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The brave little parrot

To explore the idea of leadership by good example.

by Gordon and Ronni Lamont

Suitable for Whole School (Pri)


To explore the idea of leadership by good example.

Preparation and materials


  1. Introduce the story as an old Buddhist tale and read or tell your own version of it; or the rehearsed dramatization.
  2. Ask the children for their thoughts about the story. Why did the parrot try to put the fire out? Why didn’t she simply fly away? Wasn’t her action pointless – she could never carry enough water to douse the flames? Why did one of the gods turn into an eagle? What made the god cry?
  3. Introduce the idea of being an example to others and suggest some real-life parallels. For example, one person stops being unkind to someone and then others follow on. One person decides to have a go at a difficult challenge in school work or sport and this gives others the courage to join in. One person takes a stand against bullies and suddenly the bullies have no power. Ask the children for any examples of their own.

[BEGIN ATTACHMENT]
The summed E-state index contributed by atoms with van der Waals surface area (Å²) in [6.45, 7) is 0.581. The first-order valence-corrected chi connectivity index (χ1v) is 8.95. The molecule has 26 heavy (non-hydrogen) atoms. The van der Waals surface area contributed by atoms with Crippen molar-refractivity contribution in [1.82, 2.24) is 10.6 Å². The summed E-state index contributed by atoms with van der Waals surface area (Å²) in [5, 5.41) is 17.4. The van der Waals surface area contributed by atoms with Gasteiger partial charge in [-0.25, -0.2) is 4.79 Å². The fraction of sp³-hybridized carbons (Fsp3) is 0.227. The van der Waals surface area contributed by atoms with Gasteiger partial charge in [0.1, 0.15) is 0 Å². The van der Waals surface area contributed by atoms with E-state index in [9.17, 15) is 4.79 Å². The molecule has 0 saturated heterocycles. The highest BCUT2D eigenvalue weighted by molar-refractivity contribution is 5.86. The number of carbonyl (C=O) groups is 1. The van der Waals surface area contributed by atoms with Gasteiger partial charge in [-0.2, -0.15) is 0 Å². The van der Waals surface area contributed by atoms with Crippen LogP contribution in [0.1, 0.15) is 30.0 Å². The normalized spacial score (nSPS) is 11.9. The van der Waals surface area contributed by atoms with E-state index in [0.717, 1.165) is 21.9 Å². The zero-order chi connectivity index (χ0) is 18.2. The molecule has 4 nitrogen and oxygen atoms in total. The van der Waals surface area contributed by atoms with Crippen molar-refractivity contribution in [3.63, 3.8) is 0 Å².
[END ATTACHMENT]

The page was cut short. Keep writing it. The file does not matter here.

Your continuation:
4. End by reminding everyone that the brave little parrot didn’t have the strength or capacity to put out the fire on her own but she tried her best and this is what led the god to put out the fire. Trying our best is all that we can do too.

Time for reflection


Think about the brave little parrot, who tried and tried and wouldn’t give up.

Think about the god who became an eagle and was so moved by the parrot’s bravery.

Think about the difference you could make if you became the one person to do the right thing,

the one person leading by example.



We think about the story of the brave little parrot.

Help us to be brave and to do the right thing,

to lead by example.



‘Peace is flowing’ (Come and Praise, 144)

Publication date: October 2007   (Vol.9 No.10)    Published by SPCK, London, UK.
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